In this article, we provide guidance for substantive researchers on the use of structural equation modeling in practice for theory testing and development. We present a comprehensive, two-step modeling approach that employs a series of nested models and sequential chi-square difference tests. We discuss the comparative advantages of this approach over a one-step approach. Considerations in specification, assessment of fit, and respecification of measurement models using confirmatory factor analysis are reviewed. As background to the two-step approach, the distinction between exploratory and confirmatory analysis, the distinction between complementary approaches for theory testing versus predictive application, and some developments in estimation methods also are discussed.
Cited 72 times
Predicting Job Performance Across Organizations: The Interaction of Work Orientation and Psychological Climate
We investigated whether perceived psychological climate interacted with an individual personality dimension in predicting the job performance of a national sample (n = 483) of accounting professionals. Work orientation (Wo; Gough, 1985)-a specialty index developed from the California Psychological Inventory-was used to predict job performance as a function of climate. Results from a series of hierarchical regression analyses indicated that overall climate, a composite offactors derivedfrom the Litwin-Stringer (1968) Organizational Climate Questionnaire, significantly interacted with Wo such that more positive climates were associated with better performance for high Wo individuals regardless of organizational tenure. Subsequent analyses indicated that three specific climate dimensions (viz., Warmth-Support, Reward, and Accommodation) significantly interacted with Wo in predicting job performance. Consistent with an interactional perspective, these results suggest a need to consider both personality and situational characteristics to better understand the job performance of accounting professionals across organizations.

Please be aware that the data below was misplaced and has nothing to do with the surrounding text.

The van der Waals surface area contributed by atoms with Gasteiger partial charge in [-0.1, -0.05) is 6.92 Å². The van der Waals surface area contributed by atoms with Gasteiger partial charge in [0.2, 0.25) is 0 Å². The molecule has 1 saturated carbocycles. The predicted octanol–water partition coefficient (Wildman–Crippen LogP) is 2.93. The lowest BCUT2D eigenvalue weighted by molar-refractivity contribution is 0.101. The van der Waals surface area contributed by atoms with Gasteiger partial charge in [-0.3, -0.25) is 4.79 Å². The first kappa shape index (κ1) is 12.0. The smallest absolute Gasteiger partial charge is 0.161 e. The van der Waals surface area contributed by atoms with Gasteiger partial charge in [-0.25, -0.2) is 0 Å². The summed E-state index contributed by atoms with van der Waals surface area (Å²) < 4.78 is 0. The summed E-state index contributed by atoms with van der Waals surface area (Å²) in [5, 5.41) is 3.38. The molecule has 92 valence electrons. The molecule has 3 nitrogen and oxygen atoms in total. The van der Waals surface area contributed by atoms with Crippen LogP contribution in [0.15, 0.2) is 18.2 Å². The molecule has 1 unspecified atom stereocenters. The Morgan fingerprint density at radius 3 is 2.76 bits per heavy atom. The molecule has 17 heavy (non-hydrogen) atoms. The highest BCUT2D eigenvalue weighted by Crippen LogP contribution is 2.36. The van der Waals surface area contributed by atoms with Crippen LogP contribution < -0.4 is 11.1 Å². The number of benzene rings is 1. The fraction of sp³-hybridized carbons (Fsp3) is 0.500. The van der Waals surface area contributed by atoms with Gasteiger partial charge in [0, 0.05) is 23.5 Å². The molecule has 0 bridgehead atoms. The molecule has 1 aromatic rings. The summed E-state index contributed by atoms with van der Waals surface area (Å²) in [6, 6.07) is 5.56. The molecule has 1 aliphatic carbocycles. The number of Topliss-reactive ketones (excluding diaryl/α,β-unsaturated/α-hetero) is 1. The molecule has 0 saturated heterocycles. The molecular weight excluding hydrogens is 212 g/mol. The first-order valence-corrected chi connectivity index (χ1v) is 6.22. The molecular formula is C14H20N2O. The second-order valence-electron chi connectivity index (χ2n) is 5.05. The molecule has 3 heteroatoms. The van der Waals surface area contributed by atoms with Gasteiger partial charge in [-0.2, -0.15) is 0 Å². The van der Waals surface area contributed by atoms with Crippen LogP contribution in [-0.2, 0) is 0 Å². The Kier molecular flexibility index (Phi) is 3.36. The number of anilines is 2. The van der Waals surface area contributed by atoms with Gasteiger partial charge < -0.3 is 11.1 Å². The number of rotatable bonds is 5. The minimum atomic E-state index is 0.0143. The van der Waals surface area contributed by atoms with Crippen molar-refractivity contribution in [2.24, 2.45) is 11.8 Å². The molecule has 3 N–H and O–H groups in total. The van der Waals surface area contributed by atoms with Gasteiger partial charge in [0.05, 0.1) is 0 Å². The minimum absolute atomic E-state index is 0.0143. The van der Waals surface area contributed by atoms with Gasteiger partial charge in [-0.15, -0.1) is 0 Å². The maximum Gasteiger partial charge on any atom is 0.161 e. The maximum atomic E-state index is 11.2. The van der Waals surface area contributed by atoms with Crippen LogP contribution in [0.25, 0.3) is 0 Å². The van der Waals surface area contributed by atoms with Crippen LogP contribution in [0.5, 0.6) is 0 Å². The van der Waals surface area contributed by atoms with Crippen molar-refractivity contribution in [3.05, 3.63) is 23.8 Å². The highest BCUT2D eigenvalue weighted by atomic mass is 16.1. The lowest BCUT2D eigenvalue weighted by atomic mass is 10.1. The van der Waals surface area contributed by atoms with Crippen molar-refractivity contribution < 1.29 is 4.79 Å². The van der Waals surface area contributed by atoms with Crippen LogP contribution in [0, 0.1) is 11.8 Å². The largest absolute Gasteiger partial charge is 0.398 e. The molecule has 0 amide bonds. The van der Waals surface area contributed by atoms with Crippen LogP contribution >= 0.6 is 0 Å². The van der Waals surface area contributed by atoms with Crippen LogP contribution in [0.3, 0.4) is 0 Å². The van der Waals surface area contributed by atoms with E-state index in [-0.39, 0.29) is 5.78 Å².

¤ Open Access
Cited 753 times
Green Human Resource Management: A Review and Research Agenda*
The paper makes a case for the integration of the largely separate literatures of environmental management (EM) and human resource management (HRM) research. The paper categorizes the existing literature on the basis of Ability–Motivation– Opportunity (AMO) theory, revealing the role that Green human resource management (GHRM) processes play in people-management practice. The contributions of the paper lie in drawing together the extant literature in the area, mapping the terrain of the field, identifying some gaps in the existing literature and suggesting some potentially fruitful future research agendas. The findings of the review suggest that understanding of how GHRM practices influence employee motivation to become involved in environmental activities lags behind that of how organizations develop Green abilities and provide employees with opportunities to be involved in EM organizational efforts. Organizations are not using the full range of GHRM practices, and this may limit their effectiveness in efforts to improve EM.
“Effects of Green HRM Practices on Employee Workplace Green Behavior: The Role of Psychological Green Climate and Employee Green Values” is a paper by Jenny Dumont Jie Shen Xin Deng published in the journal Human Resource Management in 2017. It was published by Wiley. It has an Open Access status of “closed”. You can read and download a PDF Full Text of this paper here.